So what is WebAssembly and why is it important? That’s what we’ll take a brief look at in this post.
What is WebAssembly?
In 2015, Mozilla announced that they were working with Chromium, Edge, and Webkit to create a new standard called WebAssembly. One of their key objectives was to define a portable and efficient binary format that could serve as a compilation target for the web, as well as for other environments.
This format was intended to help enable high-performance applications—including those working with video and audio codecs, games, virtual reality, and other computation-heavy tasks. But WebAssembly’s speed is only part of the story.
Why is it important?
One of the most important things about WebAssembly is how it was designed to be a compilation target for other languages.
WebAssembly is an official language of the browser, but this doesn’t mean web developers will be writing much WebAssembly code directly. Rather, it will serve as a compilation target for other languages. Developers can take libraries written in languages like C++ or Rust, compile them to WebAssembly, and make use of them on the web.
For instance, Colin Eberhardt recently wrote about how he created an augmented reality Sudoku solver using code from a variety of languages. The article was fascinating and worth checking out. And although the project was small in scope, it gave a good demonstration of how WebAssembly will broaden the range of options for those developing web applications. Existing codebases from all kinds of languages could be used, with developers choosing the best library for their specific use-case, regardless of the language it was written in.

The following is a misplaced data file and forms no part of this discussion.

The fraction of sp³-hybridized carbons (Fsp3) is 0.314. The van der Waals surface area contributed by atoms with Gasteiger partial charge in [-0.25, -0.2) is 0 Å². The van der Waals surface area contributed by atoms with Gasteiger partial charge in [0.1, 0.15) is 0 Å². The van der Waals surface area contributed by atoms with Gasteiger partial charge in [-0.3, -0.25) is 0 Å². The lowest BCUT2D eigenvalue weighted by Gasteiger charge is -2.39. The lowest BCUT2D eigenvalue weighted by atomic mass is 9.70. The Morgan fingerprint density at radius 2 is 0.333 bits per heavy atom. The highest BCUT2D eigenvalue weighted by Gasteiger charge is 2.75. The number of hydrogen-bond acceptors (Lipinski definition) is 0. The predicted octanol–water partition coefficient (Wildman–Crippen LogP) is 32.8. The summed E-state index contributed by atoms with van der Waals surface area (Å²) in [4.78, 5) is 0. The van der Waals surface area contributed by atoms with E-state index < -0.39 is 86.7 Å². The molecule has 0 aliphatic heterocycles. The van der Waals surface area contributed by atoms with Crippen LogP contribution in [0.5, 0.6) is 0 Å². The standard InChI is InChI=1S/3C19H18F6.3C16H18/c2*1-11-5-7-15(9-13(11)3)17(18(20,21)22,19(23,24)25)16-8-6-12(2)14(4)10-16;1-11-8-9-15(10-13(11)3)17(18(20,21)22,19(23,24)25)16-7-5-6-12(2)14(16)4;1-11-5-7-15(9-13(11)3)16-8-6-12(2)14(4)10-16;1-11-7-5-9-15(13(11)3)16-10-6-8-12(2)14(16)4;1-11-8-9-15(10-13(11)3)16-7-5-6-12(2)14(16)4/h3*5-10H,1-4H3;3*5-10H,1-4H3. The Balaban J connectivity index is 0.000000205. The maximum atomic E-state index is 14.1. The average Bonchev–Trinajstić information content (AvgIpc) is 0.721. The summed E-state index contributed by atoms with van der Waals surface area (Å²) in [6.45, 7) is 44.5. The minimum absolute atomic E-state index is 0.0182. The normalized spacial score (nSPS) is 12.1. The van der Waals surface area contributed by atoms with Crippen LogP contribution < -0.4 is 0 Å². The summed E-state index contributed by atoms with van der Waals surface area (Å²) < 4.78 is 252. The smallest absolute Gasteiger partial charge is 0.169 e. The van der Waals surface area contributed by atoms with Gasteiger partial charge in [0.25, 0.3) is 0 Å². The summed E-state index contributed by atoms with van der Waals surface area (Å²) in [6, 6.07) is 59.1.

WebAssembly isn’t going away anytime soon. It already has almost 90% support globally and is now an official W3C recommendation. It’s fast and will help with the creation of highly-performant applications. But just as important, it will also extend the number of languages and tools developers can use to build for the web.
For those interested in keeping up with the latest news in WebAssembly, check out the WebAssembly Weekly newsletter, by Colin Eberhardt.